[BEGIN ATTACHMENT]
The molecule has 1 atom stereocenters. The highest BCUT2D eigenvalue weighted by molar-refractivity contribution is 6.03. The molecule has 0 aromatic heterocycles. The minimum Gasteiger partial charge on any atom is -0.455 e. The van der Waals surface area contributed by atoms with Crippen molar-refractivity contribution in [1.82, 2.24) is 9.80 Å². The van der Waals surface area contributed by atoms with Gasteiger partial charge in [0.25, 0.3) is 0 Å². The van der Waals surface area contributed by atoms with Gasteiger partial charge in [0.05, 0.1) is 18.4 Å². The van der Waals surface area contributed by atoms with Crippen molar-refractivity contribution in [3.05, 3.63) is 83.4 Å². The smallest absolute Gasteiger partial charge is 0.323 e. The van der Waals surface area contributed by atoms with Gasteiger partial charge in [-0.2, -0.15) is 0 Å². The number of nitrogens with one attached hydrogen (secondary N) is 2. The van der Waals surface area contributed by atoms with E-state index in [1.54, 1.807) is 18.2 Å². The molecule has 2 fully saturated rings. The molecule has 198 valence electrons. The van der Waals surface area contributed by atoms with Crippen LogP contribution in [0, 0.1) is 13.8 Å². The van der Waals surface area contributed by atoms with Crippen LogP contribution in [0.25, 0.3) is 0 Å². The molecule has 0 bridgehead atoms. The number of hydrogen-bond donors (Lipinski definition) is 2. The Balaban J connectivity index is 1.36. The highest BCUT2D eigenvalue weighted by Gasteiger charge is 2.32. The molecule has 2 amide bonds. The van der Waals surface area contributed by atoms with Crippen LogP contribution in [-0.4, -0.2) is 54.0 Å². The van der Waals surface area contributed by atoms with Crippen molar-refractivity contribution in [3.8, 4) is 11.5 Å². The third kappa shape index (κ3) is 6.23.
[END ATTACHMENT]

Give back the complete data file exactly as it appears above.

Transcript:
The molecule has 1 atom stereocenters. The highest BCUT2D eigenvalue weighted by molar-refractivity contribution is 6.03. The molecule has 0 aromatic heterocycles. The minimum Gasteiger partial charge on any atom is -0.455 e. The van der Waals surface area contributed by atoms with Crippen molar-refractivity contribution in [1.82, 2.24) is 9.80 Å². The van der Waals surface area contributed by atoms with Gasteiger partial charge in [0.25, 0.3) is 0 Å². The van der Waals surface area contributed by atoms with Gasteiger partial charge in [0.05, 0.1) is 18.4 Å². The van der Waals surface area contributed by atoms with Crippen molar-refractivity contribution in [3.05, 3.63) is 83.4 Å². The smallest absolute Gasteiger partial charge is 0.323 e. The van der Waals surface area contributed by atoms with Gasteiger partial charge in [-0.2, -0.15) is 0 Å². The number of nitrogens with one attached hydrogen (secondary N) is 2. The van der Waals surface area contributed by atoms with E-state index in [1.54, 1.807) is 18.2 Å². The molecule has 2 fully saturated rings. The molecule has 198 valence electrons. The van der Waals surface area contributed by atoms with Crippen LogP contribution in [0, 0.1) is 13.8 Å². The van der Waals surface area contributed by atoms with Crippen LogP contribution in [0.25, 0.3) is 0 Å². The molecule has 0 bridgehead atoms. The number of hydrogen-bond donors (Lipinski definition) is 2. The Balaban J connectivity index is 1.36. The highest BCUT2D eigenvalue weighted by Gasteiger charge is 2.32. The molecule has 2 amide bonds. The van der Waals surface area contributed by atoms with Crippen LogP contribution in [-0.4, -0.2) is 54.0 Å². The van der Waals surface area contributed by atoms with Crippen molar-refractivity contribution in [3.8, 4) is 11.5 Å². The third kappa shape index (κ3) is 6.23.